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A trarre giovamento dall’avvento del sonoro, oltre al musical, fu il cinema di animazione. Nel 1928 usciva nelle sale Dinner Time, prodotto dalla Van Beuren Studios, primo cartone animato interamente sonorizzato. L’esperimento fu prontamente imitato da Walt Disney con Steamboat Willie, film che segnò il debutto sugli schermi del celebre personaggio di Topolino, ed ottenne uno straordinario successo.
Dinner Time (1928) is an American animated short subject produced by Amadee J. Van Beuren, directed by Paul Terry, co-directed by John Foster, and produced at Van Beuren Studios. Josiah Zuro arranged and conducted the "synchronized" music score. The film is part of a series entitled Aesop's Fables and features the Terry creation Farmer Al Falfa who works as a butcher, fending off a group of pesky dogs.
Dinner Time was one of the first publicly shown sound-on-film cartoons. It was premiered in New York City on 1 September 1928 and released by Pathé Exchange on 14 October 1928, a month before Walt Disney's Steamboat Willie, which premiered on 18 November 1928 at the 79th Street Theater in New York City. Dinner Time, however, was not successful with audiences and Disney's film would go on to be widely touted as the first synchronized sound cartoon.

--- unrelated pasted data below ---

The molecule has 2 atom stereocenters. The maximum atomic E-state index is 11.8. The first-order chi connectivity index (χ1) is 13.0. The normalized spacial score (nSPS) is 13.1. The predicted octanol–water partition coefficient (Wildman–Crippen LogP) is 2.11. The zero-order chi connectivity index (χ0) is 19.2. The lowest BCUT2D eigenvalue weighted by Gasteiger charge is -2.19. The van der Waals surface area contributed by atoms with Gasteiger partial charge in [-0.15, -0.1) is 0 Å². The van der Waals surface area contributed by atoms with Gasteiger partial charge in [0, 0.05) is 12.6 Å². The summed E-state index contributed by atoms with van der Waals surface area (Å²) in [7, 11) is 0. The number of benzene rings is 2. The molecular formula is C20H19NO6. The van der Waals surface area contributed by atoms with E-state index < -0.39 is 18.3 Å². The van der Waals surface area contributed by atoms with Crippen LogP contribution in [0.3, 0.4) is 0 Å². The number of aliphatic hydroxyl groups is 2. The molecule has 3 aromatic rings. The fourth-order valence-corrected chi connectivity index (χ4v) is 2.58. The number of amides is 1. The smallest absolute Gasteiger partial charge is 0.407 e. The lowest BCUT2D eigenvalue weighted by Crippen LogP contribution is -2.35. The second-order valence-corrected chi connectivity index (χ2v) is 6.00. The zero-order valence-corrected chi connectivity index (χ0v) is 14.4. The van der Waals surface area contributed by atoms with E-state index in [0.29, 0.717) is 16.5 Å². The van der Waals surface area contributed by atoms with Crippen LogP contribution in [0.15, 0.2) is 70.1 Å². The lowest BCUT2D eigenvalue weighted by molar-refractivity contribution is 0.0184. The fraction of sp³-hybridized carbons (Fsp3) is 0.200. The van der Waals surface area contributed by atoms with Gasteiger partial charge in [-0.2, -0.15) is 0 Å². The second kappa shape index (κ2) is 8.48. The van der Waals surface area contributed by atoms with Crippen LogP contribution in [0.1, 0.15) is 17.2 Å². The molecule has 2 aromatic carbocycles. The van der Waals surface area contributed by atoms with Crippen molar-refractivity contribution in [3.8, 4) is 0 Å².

Max and Dave Fleischer released 36 cartoons in their Song Car-Tunes series—with about 19 of those made in the DeForest Phonofilm sound-on-film system—between May 1924 and September 1926. Ironically, Steamboat Willie was released by Pat Powers' Celebrity Pictures using the Powers Cinephone sound-on-film system, which was cloned from the Phonofilm system without the permission of Lee De Forest.
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